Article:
I’ve been eagerly tracking the progress of Blender 2.8, the upcoming version of the free 3D software I’m using for this project. It’s still in beta, so it’s not recommended for use in production. There’s always that small chance that it will crash and eat all your data. And unfortunately, I don’t know any spells that will uncorrupt a .blend file.
Nevertheless, yesterday I made the switch! 2.8 has some truly incredible new features that will be really helpful for this project, and I just couldn’t resist any longer. It’s not worth getting into the technical side of things here, but suffice it to say that for me, this is an upgrade that’s worth the minor inconvenience of performing manual daily backups.
At the same time, I’ve been adding in some HDRIs. HDRI (high dynamic range imaging) refers to a particular type of environment for the model. It allows a lot of possibilities for dynamic, realistic images, and one of the easiest ways get started is to use HDRI photography made available online. (Thanks for the incredible freebies, HDRI Haven!) The results can be pretty cool:
Note that the castle isn’t actually sitting on those pretty mountains; those are just part of the photographic HDRI background that’s also providing lighting for the model. This angle just happens to make it kinda look like it’s sitting on the mountains. (My plan is to model the landscape around the castle later on.) Also note that this was rendered with Blender 2.8’s new EEVEE engine…it’s not nearly as accurate as Blender’s more robust path tracer, Cycles, but it’s insanely fast. The render above was done within 6 seconds. I can move around the model in real-time and it looks almost exactly like that.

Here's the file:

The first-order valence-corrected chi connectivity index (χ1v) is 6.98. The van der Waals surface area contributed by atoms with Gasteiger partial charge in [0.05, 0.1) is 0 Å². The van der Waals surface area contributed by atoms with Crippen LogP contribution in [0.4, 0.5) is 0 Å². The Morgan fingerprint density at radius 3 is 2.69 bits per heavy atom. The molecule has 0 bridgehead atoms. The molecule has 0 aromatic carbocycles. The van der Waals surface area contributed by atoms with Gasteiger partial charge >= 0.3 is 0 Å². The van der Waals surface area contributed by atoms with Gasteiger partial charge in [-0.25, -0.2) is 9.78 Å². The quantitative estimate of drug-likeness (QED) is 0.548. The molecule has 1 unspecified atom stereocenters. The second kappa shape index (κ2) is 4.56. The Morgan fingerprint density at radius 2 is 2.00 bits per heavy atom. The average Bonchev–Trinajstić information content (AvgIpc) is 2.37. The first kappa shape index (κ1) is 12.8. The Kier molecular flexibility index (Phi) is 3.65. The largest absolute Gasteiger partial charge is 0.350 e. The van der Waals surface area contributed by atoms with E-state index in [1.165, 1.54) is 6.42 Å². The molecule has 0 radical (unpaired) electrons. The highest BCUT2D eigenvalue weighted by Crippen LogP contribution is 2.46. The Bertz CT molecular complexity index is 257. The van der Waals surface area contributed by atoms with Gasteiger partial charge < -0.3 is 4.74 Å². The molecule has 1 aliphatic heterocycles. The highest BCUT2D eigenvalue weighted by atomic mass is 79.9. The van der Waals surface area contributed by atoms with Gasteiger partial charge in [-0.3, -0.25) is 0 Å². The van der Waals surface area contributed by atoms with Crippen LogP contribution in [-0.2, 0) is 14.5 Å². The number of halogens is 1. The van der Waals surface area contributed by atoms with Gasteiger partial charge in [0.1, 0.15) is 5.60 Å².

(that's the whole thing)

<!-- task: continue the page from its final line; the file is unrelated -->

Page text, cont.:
You’ll see some blocky shapes in the back of that render, too. Those are just placeholders for some of the structures in the back of the castle; I’m trying to figure out height data by matching camera angles from the films. Compare these two shots:
Pretty close in terms of angle, right? (This was rendered prior to the switch to HDRIs in Blender 2.8, hence the plainer sky.)
Simultaneously, work continues on the separate Alnwick Castle model. On the right, the octagonal towers beginning to take shape, rendered with the slower but more accurate Cycles engine. (This is what Hagrid was dragging the Christmas tree toward in the first film.)
And here’s an EEVEE view from slightly later in the process. They’re a lot taller here than in real life, since Stuart Craig and his team basically took the footprint of this building and stretched it way higher. You’ll also note that I’ve loaded another HDRI sky into this model.
Still soooooooo much more to do…I’m really still just getting started. But the new features in 2.8 are going to be a big help! I’m also making slow but steady progress on a mega-post that will use stills from the films to illustrate some of the major design changes that this blog is all about. Stay tuned!